mars.dataframe.DataFrame.join#

DataFrame.join(other: Union[mars.dataframe.core.DataFrame, mars.dataframe.core.Series], on: Optional[str] = None, how: str = 'left', lsuffix: str = '', rsuffix: str = '', sort: bool = False, method: Optional[str] = None, auto_merge: str = 'both', auto_merge_threshold: int = 8, bloom_filter: Union[bool, Dict] = True, bloom_filter_options: Optional[Dict[str, Any]] = None) mars.dataframe.core.DataFrame#

Join columns of another DataFrame.

Join columns with other DataFrame either on index or on a key column. Efficiently join multiple DataFrame objects by index at once by passing a list.

Parameters
  • other (DataFrame, Series, or list of DataFrame) – Index should be similar to one of the columns in this one. If a Series is passed, its name attribute must be set, and that will be used as the column name in the resulting joined DataFrame.

  • on (str, list of str, or array-like, optional) – Column or index level name(s) in the caller to join on the index in other, otherwise joins index-on-index. If multiple values given, the other DataFrame must have a MultiIndex. Can pass an array as the join key if it is not already contained in the calling DataFrame. Like an Excel VLOOKUP operation.

  • how ({'left', 'right', 'outer', 'inner'}, default 'left') –

    How to handle the operation of the two objects.

    • left: use calling frame’s index (or column if on is specified)

    • right: use other’s index.

    • outer: form union of calling frame’s index (or column if on is specified) with other’s index, and sort it. lexicographically.

    • inner: form intersection of calling frame’s index (or column if on is specified) with other’s index, preserving the order of the calling’s one.

  • lsuffix (str, default '') – Suffix to use from left frame’s overlapping columns.

  • rsuffix (str, default '') – Suffix to use from right frame’s overlapping columns.

  • sort (bool, default False) – Order result DataFrame lexicographically by the join key. If False, the order of the join key depends on the join type (how keyword).

  • method ({"shuffle", "broadcast"}, default None) – “broadcast” is recommended when one DataFrame is much smaller than the other, otherwise, “shuffle” will be a better choice. By default, we choose method according to actual data size.

  • auto_merge ({"both", "none", "before", "after"}, default both) –

    Auto merge small chunks before or after merge

    • ”both”: auto merge small chunks before and after,

    • ”none”: do not merge small chunks

    • ”before”: only merge small chunks before merge

    • ”after”: only merge small chunks after merge

  • auto_merge_threshold (int, default 8) – When how is “inner”, merged result could be much smaller than original DataFrame, if the number of chunks is greater than the threshold, it will merge small chunks automatically.

  • bloom_filter (bool, str, default "auto") – Use bloom filter to optimize merge

  • bloom_filter_options (dict) –

    • “max_elements”: max elements in bloom filter, default value is the max size of all input chunks

    • ”error_rate”: error raite, default 0.1.

    • ”apply_chunk_size_threshold”: min chunk size of input chunks to apply bloom filter, default 10 when chunk size of left and right is greater than this threshold, apply bloom filter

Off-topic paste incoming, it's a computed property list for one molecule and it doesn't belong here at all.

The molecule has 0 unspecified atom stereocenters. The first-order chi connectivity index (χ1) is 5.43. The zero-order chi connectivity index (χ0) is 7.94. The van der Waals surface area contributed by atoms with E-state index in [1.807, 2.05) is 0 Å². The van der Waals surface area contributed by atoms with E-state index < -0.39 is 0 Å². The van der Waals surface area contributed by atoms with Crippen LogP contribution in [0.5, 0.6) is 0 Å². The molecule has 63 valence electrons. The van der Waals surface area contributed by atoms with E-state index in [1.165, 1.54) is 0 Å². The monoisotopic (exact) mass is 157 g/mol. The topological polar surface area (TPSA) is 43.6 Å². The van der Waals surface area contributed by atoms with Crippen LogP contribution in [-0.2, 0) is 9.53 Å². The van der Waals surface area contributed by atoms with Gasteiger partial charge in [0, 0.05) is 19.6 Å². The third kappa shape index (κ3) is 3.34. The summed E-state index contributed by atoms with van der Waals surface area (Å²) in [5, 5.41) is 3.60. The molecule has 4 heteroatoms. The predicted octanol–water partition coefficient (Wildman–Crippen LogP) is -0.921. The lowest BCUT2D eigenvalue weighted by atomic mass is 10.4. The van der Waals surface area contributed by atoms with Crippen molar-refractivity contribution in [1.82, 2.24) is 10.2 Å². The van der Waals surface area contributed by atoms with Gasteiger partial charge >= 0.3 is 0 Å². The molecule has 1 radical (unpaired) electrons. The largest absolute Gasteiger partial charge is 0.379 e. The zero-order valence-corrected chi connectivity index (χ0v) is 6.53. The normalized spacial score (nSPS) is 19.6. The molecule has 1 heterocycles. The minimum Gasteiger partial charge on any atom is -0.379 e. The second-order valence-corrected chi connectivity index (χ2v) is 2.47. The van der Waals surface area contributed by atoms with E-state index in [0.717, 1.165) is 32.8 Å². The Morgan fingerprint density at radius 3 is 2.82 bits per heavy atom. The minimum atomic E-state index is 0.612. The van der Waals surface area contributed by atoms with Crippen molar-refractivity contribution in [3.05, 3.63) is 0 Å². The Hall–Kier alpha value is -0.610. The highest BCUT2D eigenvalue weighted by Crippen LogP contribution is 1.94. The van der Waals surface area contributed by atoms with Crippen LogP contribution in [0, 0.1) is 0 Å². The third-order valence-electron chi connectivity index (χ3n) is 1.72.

• ”filter”: “large”, “small”, “both”, default “large” decides to filter on large, small or both DataFrames.

Returns

A dataframe containing columns from both the caller and other.

Return type

DataFrame

See also

DataFrame.merge

For column(s)-on-column(s) operations.

Examples

>>> import mars.dataframe as md
>>> df = md.DataFrame({'key': ['K0', 'K1', 'K2', 'K3', 'K4', 'K5'],
...                    'A': ['A0', 'A1', 'A2', 'A3', 'A4', 'A5']})
>>> df.execute()
  key   A
0  K0  A0
1  K1  A1
2  K2  A2
3  K3  A3
4  K4  A4
5  K5  A5
>>> other = md.DataFrame({'key': ['K0', 'K1', 'K2'],
...                       'B': ['B0', 'B1', 'B2']})
>>> other.execute()
  key   B
0  K0  B0
1  K1  B1
2  K2  B2

Join DataFrames using their indexes.

>>> df.join(other, lsuffix='_caller', rsuffix='_other').execute()
  key_caller   A key_other    B
0         K0  A0        K0   B0
1         K1  A1        K1   B1
2         K2  A2        K2   B2
3         K3  A3       NaN  NaN
4         K4  A4       NaN  NaN
5         K5  A5       NaN  NaN

If we want to join using the key columns, we need to set key to be the index in both df and other. The joined DataFrame will have key as its index.

>>> df.set_index('key').join(other.set_index('key')).execute()
      A    B
key
K0   A0   B0
K1   A1   B1
K2   A2   B2
K3   A3  NaN
K4   A4  NaN
K5   A5  NaN

Another option to join using the key columns is to use the on parameter. DataFrame.join always uses other’s index but we can use any column in df. This method preserves the original DataFrame’s index in the result.

>>> df.join(other.set_index('key'), on='key').execute()
  key   A    B
0  K0  A0   B0
1  K1  A1   B1
2  K2  A2   B2
3  K3  A3  NaN
4  K4  A4  NaN
5  K5  A5  NaN

Using non-unique key values shows how they are matched.

>>> df = md.DataFrame({'key': ['K0', 'K1', 'K1', 'K3', 'K0', 'K1'],
...                    'A': ['A0', 'A1', 'A2', 'A3', 'A4', 'A5']})
>>> df.execute()
  key   A
0  K0  A0
1  K1  A1
2  K1  A2
3  K3  A3
4  K0  A4
5  K1  A5
>>> df.join(other.set_index('key'), on='key').execute()
  key   A    B
0  K0  A0   B0
1  K1  A1   B1
2  K1  A2   B1
3  K3  A3  NaN
4  K0  A4   B0
5  K1  A5   B1